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Johns Hopkins Announces Hall of Fame Inductees

BALTIMORE, Md. -- Johns Hopkins University will add six individuals to its Athletic Hall of Fame in ceremonies scheduled for Saturday, September 26. The six-member class will be honored at halftime of the Johns Hopkins football game against USMMA-Kings Point with the Hall of Fame dinner and induction ceremony scheduled for later that evening. Members of the Class of '98 include:

Tim Collins (Class of '80) -- Men's Swimming
Four-year standout on the men's swimming team, helping the Blue Jays to the NCAA III Championship in 1977, 1978, and 1979 and a runner-up finish in 1980. Hopkins also won four straight Middle Atlantic Conference Championships during Collins' career. In addition to the conference and national championships Collins helped Hopkins win, he also won three straight NCAA individual titles in the 1,650 free and stills holds the school record in the event with a time of 15:49.11 (set in 1979). This is the oldest standing individual record in Johns Hopkins men's swimming. At the time of this third title, Collins was just the third person in NCAA III history to win an event three times at the national championships.

Del Dressel (Class of '86) -- Men's Lacrosse
Perhaps the most decorated player in the storied history of the Johns Hopkins men's lacrosse program. Dressel is one of just four players to earn First Team All-America honors four times and was the 1984 and 1985 recipient of the McLaughlin Award as the nation's top midfielder. Ranks as the highest scoring midfielder in school history with 99 goals and 75 assists for 174 points. Helped lead the Blue Jays to the 1984 and 1985 NCAA Championships with a title-game appearance in 1983 and a trip to the semifinals in 1986. In addition to the honors received during his career, Dressel is a member of the Johns Hopkins all-time team and was selected to the NCAA Silver Anniversary Team in 1995.

Mike Federico (Class of '80) -- Men's Lacrosse
One of the top goalies in college lacrosse in the last 25 years, Federico led Johns Hopkins to three straight NCAA Championships in 1978, 1979, and 1980. A member of the All-Time Johns Hopkins Team and the NCAA Silver Anniversary Team, Federico was a three-time First Team All-American and a three-time recipient of the Ensign C. Markland Kelly Award as the nation's top goalie. At the time, he was just the second goalie in history to win the Kelly Award three times. Enjoyed some of his finest game in the NCAA Tournament as he held six of nine opponents to less than 10 goals and gave up just 22 goals in three games during the 1979 tournament.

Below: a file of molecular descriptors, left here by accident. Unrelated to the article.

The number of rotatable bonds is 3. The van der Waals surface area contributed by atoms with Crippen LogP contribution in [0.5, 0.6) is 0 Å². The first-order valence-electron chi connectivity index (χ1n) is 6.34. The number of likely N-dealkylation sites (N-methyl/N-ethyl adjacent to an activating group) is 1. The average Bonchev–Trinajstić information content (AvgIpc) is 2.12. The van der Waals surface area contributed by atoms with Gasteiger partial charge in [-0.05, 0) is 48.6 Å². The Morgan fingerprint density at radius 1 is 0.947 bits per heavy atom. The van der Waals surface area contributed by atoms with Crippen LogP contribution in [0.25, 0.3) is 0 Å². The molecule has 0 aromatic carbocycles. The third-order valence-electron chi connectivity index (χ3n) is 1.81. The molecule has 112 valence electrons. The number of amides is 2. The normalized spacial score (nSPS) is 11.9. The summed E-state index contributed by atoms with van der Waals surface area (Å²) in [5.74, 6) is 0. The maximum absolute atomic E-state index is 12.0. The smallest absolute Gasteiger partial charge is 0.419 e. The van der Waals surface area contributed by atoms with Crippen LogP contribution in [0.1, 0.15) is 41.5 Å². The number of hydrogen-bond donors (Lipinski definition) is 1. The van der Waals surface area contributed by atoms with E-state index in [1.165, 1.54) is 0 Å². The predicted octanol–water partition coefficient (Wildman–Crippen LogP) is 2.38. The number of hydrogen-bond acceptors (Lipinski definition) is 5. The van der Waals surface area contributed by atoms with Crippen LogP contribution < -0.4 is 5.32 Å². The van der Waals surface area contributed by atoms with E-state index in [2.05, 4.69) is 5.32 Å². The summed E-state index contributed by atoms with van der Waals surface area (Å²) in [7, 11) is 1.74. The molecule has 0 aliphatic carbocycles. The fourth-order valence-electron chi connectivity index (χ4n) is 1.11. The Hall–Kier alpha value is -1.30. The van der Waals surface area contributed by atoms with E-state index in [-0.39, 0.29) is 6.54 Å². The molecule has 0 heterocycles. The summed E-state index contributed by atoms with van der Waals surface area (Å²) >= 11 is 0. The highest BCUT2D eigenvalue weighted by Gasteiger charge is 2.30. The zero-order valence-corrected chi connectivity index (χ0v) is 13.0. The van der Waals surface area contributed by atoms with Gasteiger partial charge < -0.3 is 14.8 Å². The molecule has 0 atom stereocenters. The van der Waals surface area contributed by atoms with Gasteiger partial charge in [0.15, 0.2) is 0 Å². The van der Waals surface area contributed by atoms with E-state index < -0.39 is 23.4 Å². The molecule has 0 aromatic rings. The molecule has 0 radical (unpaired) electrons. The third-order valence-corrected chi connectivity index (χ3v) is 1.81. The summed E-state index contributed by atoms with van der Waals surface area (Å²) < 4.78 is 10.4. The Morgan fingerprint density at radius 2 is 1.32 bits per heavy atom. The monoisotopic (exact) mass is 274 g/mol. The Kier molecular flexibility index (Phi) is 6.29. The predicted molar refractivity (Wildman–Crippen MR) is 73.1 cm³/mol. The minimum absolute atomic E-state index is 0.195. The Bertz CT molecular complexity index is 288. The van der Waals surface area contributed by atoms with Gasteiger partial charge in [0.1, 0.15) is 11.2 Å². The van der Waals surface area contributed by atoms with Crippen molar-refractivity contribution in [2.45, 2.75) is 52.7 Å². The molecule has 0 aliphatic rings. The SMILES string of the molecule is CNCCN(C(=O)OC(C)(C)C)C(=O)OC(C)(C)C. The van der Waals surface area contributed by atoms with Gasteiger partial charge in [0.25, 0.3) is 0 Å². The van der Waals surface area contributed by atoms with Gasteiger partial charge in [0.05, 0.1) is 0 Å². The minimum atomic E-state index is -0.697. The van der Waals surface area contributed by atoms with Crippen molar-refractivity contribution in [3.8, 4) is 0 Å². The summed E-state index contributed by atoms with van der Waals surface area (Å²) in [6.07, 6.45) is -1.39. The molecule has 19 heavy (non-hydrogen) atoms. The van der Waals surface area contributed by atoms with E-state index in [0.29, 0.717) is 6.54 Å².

Wilson Fewster (Class of '50) -- Coach, Men's Lacrosse and Football
Standout lacrosse player and head coach of the football, men's lacrosse, soccer, and wrestling teams at Hopkins. Fewster earned First Team All-America honors in 1947 and Third Team status in 1948 as a midfielder, and Honorable Mention status in 1950 as an attackman. A member of the Johns Hopkins All-Time Team, Fewster was inducted into the National Lacrosse Hall of Fame in 1980. He coached the football team from 1959-65, guiding Hopkins to conference championships in 1959 (7-1) and 1960 (5-2-1). He also served as the head coach of the wrestling team and soccer teams for one year.

Dawn Richards Tolbert (Class of '85) -- Women's Basketball
Four-year standout for the women's basketball team. Led the team in scoring in each of her final three seasons, averaging over 20 points per game as a sophomore and a junior. Only player in school history to average over 20 points per game in a season and the first player in school history to score over 300 points in three straight seasons. Still ranked among the all-time leaders in numerous statistical categories, Richards finished her career as the all-time leader in scoring (1,388), field goals (589), free throws made (210) and rebounds (587) and remains one of just four players in school history to score over 1,000 points and grab over 500 rebounds.

Jerry Schnydman (Class of '67) -- Men's Lacrosse
Three-time All-American midfielder, garnering second team honors in 1965 and first team honors in 1966 and 1967. Helped Hopkins to a 25-9 record during his career, including an 11-1 mark in 1967, when Hopkins won the USILA National Championship. Generally regarded as one of the top faceoff specialists in history, Schnydman was a long-time assistant coach at JHU, working primarily with the faceoff men. Schnydman was named to the All-Time Johns Hopkins Team and has continued to serve the University in admissions, alumni relations, and the President's Office.

The Johns Hopkins Hall of Fame was established to give the University an opportunity to honor the many outstanding individuals who have made significant contributions to Hopkins athletics over the years. Those enshrined in the Hall of Fame represent many of the legendary names in the history of Hopkins athletics, including accomplished athletes, coaches, and administrators. The Hall of Fame is located in the Newton H. White Jr. Athletic Center, in the room adjacent to the main lobby. The room has been dedicated to the memories of Fred Smith and Henry Ciccarone, two members of the Hall of Fame's charter class.

Eligibility for selection to the Hall of Fame requires that candidates have participated in at least two full seasons of varsity competition at Johns Hopkins. A candidate may be inducted at any time beginning 10 years after receiving a bachelor's degree from Johns Hopkins or another accredited institution. Consideration is also given to individuals who distinguished themselves through outstanding service to athletics at Johns Hopkins.